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Treo 700w

Thu Jan 5, 2006 - 3:13 PM EST - By Michael Ducker

Windows Mobile and Phone

Summary of windows mobile and phone

The best user interface change in Windows Mobile is the Treo 700w’s new Today screen. From it, you can smart dial, email, or text contacts, use speed dial, google web search, and see your latest email and appointments. I love it. The in-call phone interface has been significantly changed on the Treo 700w, loosing the easy to push touchscreen buttons for hanging up, speakerphone and more. These features are pushed into a bland hard to scan menu. While I do not like that specific choice, I do like the new way that conference calling is handled, along with the half-screen display of active calls.

The new active Today screen

Instead of a program launcher or dial pad, the home screen of the Treo 700w is a customizable "Today" screen, which out of the box acts as a notifier for unread messages, upcoming appointments, a dialpad, a speed dialer, and a google web-searcher all in one. The original Today screen has been the premier feature of Windows Mobile since its inception, and now Palm has made it even better. Let’s go through the features one by one.

The top bar appears in every Windows Mobile program, and includes a start menu, network indicators, a battery indicator, and a clock. Start, like on a PC desktop, drops down a menu, letting you easily access up to seven user-defined applications, programs, settings, and the last five applications accessed. Network indicators include the standard signal strength, as well as a label for active, inactive, and available EVDO/1xRTT connections.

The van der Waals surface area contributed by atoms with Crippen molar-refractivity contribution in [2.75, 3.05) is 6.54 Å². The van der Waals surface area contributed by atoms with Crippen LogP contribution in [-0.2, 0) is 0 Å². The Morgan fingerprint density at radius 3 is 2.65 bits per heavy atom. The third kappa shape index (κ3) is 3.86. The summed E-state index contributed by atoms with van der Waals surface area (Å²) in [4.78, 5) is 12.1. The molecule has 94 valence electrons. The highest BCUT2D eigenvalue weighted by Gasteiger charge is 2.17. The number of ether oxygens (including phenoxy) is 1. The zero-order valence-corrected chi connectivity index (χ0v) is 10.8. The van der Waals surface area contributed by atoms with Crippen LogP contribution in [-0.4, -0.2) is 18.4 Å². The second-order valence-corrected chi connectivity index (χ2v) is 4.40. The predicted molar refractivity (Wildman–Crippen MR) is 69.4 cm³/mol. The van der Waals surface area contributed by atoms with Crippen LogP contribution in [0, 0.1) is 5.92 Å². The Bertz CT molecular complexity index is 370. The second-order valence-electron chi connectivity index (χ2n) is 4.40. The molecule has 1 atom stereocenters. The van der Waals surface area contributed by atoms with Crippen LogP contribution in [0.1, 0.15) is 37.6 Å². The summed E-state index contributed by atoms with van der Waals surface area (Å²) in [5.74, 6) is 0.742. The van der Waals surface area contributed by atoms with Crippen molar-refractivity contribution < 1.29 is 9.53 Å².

Tapping the network indicators allows you to quickly access connection settings, or turn on flight mode (which like the Treo 650, can also be done by holding down the red phone button). Tapping the clock shows you the date, as well as your next upcoming appointment.

The next bar is the carrier indicator bar, providing network indicators that don’t need to be seen in every application. This bar shows the carrier you are operating on, as well as your current location privacy setting, and Bluetooth status. Tapping these buttons takes you to the appropriate settings. Unlike the rest of the today screen, it is not possible to remove, or move this bar.

The signature feature of the Treo 700w is that from the Today screen, you do not need to tap anything to start dialing a phone number, or look up a contact to email, text, or call. That said, Palm engineers found that users were easily confused by the lack of an input box, and so the next box is a removable box to make it intuitive to how you dial phone numbers or look up contacts.

To dial a name or number, simply start typing it in; when you are done, press the left hand green phone button or enter to call. If the name is in your address book, you can do a smart-dial like on existing Treos.

Just start typing the person’s name; all numbers associated with that person will appear on the screen. Scroll up or down and press enter to call or open the contact. If you want to text or email the person, hold down the center of the five-way button, and another menu will offer you the ability to text their mobile numbers or email any of their associated addresses.

One change for existing Treo users; initials/names are now entered with a space between first and last names, such as m d, as opposed to md, to find Michael Ducker. Overall, I am very pleased with the dialing and smart dialing on the Treo 700w; as a drop down menu, it feels more integrated into the device, and the new ability to easily email contacts from the same interface is a welcome feature.

Below the input box is speed dial. The Treo 700w innovates on other speed dials by offering a photo speed dial. More than anything, this feature humanizes the Treo, putting your friends, family, coworkers, or any other image in front of you every time. Setup of speed dials is very similar to existing Treos, and quick keys continue to exist. Speed dials can also be in standard text. Unlike on the Treo 650, speed dials are just that - speed dials. Without 3rd party applications you can launch programs from the Today screen.